Greatest Stamp of All-time

SUN MEDIA

, Last Updated: 11:05 AM ET

HENRY BURRIS

Quarterback, 1998,'99, 2005-present

Key Stat: Stamps' career leader in passing yards

With 479 yards against the Eskimos in Edmonton last week, Burris leaped past legend Doug Flutie's franchise passing mark with 20,792 as a Stampeder. Flutie notched 20,313 with the Red and White from 1992-95.

Some people want to take away from Smilin' Hank's accomplishment because he's been a Stamp so much longer than Flutie after serving two terms in the Red & White.

But they've played in the same number of games (64), and Burris has actually attempted fewer passes.

By the end of this season, Burris should pass Flutie in franchise marks for completions (1,438), attempts (2,383), and touchdown passes (140) -- No. 1 is just six scores shy of that last milestone.

In fact, Burris has thrown three fewer interceptions despite his detractors pointing to turnovers as his biggest flaw.

Changing his style from a risk-taker to a game manager is what has made the Spiro, Okla., native one of the greatest Stamps, but he can still bomb the ball.

Leading his team to a Grey Cup last fall shot him into the 'winner' category when talking about CFL QBs.

JEFF GARCIA

Quarterback, 1994-98

Key stat: Named all-star every year as a starter

McMahon Stadium was a quarterback factory in the 1990s, and Jeff Garcia was one of the prized graduates.

Garcia spent three and a half seasons as the Stampeders' starting signal-caller, landing on the West Division all-star squad four times before bolting for the NFL.

How good was Garcia? The gunslinger from Gilroy, Calif., replaced injured Doug Flutie midway through the '95 season and was so impressive, some fans argued he deserved to keep the starting job after Flutie returned.

Garcia sits third on the Stamps' all-time passing charts with 111 touchdown passes and fourth with 16,449 yards.

EARL LUNSFORD

Running back, 1956, 1959-63

Key stat: Stamps' all-time leader in rushing TDs with 55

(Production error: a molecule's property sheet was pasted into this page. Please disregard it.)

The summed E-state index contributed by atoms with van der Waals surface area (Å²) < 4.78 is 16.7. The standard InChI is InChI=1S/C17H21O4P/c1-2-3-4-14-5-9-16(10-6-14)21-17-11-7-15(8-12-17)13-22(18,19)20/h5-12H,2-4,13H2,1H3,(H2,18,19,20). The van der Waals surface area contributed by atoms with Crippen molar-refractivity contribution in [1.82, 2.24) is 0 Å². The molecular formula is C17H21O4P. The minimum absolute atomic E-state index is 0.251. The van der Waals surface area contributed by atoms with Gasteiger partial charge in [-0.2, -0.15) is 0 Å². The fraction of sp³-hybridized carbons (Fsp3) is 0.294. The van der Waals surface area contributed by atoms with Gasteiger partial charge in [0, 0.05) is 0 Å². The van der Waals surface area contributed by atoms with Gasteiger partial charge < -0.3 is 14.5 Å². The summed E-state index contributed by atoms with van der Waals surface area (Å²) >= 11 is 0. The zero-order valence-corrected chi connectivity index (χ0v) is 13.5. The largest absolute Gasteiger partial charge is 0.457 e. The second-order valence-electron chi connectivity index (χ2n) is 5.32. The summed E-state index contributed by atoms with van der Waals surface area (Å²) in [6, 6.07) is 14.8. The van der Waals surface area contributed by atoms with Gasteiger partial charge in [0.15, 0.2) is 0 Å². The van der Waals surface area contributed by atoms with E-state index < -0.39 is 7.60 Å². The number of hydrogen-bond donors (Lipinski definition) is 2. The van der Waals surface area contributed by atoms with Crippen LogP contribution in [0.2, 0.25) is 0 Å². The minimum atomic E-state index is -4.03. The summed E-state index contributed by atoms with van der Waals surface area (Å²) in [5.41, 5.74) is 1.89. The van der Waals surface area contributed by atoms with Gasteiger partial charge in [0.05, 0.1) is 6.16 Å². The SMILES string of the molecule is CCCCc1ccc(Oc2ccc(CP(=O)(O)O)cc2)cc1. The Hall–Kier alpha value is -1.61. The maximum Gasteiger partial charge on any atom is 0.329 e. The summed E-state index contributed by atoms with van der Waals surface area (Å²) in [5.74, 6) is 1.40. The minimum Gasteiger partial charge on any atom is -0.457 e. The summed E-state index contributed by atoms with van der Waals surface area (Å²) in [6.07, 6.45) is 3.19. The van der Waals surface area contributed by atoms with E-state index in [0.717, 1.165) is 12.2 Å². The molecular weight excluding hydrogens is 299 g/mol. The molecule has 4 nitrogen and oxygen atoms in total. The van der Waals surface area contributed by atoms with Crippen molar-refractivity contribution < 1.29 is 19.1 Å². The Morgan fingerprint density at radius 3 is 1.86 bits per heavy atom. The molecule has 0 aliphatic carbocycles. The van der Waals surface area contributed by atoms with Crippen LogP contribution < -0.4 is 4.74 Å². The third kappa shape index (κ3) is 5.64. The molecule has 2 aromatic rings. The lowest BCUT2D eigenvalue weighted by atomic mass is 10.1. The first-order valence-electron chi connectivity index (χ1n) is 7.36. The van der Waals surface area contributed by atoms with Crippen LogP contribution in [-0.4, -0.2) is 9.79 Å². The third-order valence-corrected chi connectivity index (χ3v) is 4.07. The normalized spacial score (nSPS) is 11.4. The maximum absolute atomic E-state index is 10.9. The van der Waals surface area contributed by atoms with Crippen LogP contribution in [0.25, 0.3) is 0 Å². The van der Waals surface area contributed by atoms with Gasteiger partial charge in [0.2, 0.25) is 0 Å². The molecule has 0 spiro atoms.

Nicknamed Earthquake, bruising fullback Earl Lunsford bowled over his fair share of defenders in six seasons with the Stamps.

Lunsford was a three-time recipient of the CFL's most outstanding player award. His 55 career rushing touchdowns is a franchise record and he ranks second on the all-time charts with 6,994 yards.

Lunsford's most memorable outing with the Stamps came Sept. 3, 1962, when the native of Stillwater, Okla., made five trips to the endzone against the archrival Edmonton Eskimos, establishing a franchise record that still stands.

JOHN HELTON

Defensive lineman, 1969-78

Key stat: Nine-time CFL all-star

Before Will Johnson, Stu Laird and Joe Fleming, there was John Helton.

The Stampeders' -- maybe the league's -- most dominant defensive lineman in the 1970s, Helton used a deadly mix of speed, agility and strength to terrorize running backs and quarterbacks alike during his nine seasons with the Red & White.

He bolted to the Winnipeg Blue Bombers in 1979, but made his mark as a Stamp.

Statistics weren't big back then on defence, but the former Arizona State Sun Devils star certainly made his presence known when he was in the trenches.

Earning the league's most outstanding lineman award in 1972 and the most outstanding defensive player award in 1974, Helton's biggest prize was the Grey Cup in 1971.

ALLEN PITTS

Slotback, 1990-2000

Key stat: Stamps' all-time touchdown leader with 117

Arguably the best receiver ever to lace up shoes in the CFL, Pitts is hands-down the most dynamic to ever catch a ball for the Stamps.

The product of Tucson, Ariz., helped the team reach the Grey Cup game five times in an 11-season career -- winning the mug twice in 1992 and '98.